Black Ice Cream: 5 Fast Facts You Need to Know

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Black Ice Cream, Goth Ice Cream, Activated CharcoalInstagram/fashionize.mi

A strange new food trend that has gained traction over the past year is “Black Ice Cream” or “Goth Ice Cream.” It’s ice cream that is shockingly black and much darker than chocolate ice cream. It’s being sold at ice cream shops in Los Angles, New York and elsewhere. But what actually makes it black isn’t some food coloring.

It’s activated charcoal, which is thought to have detoxifying or cleansing benefits. The ingredient is used in other foods to make them look black. It can even be used to replicate the famous all-black burgers that were popular in fast food restaurants in Japan.

However, there have been questions about the activated charcoal and it’s supposed benefits. An online petition that has over 14,800 signatures even wants restaurants serving black ice cream to warn customers that activated charcoal can make prescription medicines less effective.

Here’s what you need to know about black ice cream and activated charcoal.


1. Activated Charcoal Is Really Used in Emergency Rooms to Treat Overdoses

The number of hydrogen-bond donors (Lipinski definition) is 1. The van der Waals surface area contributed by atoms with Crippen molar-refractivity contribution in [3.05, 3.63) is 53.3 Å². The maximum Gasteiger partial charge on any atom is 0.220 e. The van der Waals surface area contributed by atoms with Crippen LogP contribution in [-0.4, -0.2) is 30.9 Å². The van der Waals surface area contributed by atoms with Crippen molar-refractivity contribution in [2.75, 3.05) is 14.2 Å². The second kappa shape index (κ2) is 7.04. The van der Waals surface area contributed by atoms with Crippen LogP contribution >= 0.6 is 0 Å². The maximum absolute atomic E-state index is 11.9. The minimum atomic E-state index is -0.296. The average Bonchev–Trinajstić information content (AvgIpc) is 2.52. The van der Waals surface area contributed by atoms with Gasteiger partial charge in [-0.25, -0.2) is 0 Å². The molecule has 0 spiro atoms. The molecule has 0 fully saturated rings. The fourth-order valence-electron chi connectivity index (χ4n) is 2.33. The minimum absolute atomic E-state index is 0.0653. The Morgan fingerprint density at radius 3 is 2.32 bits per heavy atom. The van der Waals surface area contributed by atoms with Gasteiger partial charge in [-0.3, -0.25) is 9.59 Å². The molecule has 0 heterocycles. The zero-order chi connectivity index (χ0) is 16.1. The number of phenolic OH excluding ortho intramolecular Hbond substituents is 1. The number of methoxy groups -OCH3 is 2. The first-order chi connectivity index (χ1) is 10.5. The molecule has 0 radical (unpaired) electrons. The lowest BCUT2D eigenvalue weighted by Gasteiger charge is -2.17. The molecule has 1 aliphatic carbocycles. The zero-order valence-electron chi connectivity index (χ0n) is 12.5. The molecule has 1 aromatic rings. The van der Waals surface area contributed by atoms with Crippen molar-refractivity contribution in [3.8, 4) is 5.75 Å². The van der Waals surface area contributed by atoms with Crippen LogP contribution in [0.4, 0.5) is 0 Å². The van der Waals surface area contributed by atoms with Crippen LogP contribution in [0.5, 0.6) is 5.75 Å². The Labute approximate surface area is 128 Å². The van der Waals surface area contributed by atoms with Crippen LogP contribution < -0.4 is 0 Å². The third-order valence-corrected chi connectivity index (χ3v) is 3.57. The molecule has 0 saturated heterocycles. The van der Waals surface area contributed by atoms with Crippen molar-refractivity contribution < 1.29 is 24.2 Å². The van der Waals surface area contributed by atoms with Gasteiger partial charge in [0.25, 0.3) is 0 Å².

Charcoal-colored foods became a trend in past couple of years, starting with juices, like lemonades. However, activated charcoal isn’t meant to be just another trendy food ingredient. It has real medicinal uses.

Activated charcoal can be used to treat poisonings or drug overdoses in emergency rooms. It is made with common charcoal heated in gas that creates “pores” or internal spaces within the charcoal. The pores “trap” chemicals and makes it absorbent.

But back in 2015, juice companies started adding it into their drinks. Into The Gloss noted in 2015 that Juice Generation launched its first line of activated charcoal drinks and reported that the drinks tasted the same as juices without the ingredient.

However, some of the more wild claims about activated charcoal, like the idea that it can cure hangovers or whiten teeth, haven’t been proven.


2. Activated Charcoal Can Have an Impact on the Effectiveness of Your Prescription Medications

Judy Fulop, a naturopathic physician at the Osher Center for Integrative Medicine at Northwestern Memorial Hospital in Chicago, told BuzzFeed in 2015 that she does suggest activated charcoal to some patients, like people exposed to mold or athletes who have diarrhea from running in marathons, in capsule form. Fulop explained that the charcoal can help cleanse the gastrointestinal tract of the “problematic particles.”

“It’s effective in binding, but it can be too effective, in terms of binding medications a person needs,” Fulop told Buzzfeed. She said that this is why she recommends patients wait to take activated charcoal for two hours before or after taking prescription medicine. She added that activated charcoal can also absorb vitamins from food.

That’s partly why Care2 petitioner Julie Mastrine wants stores selling black ice cream to add a warning label.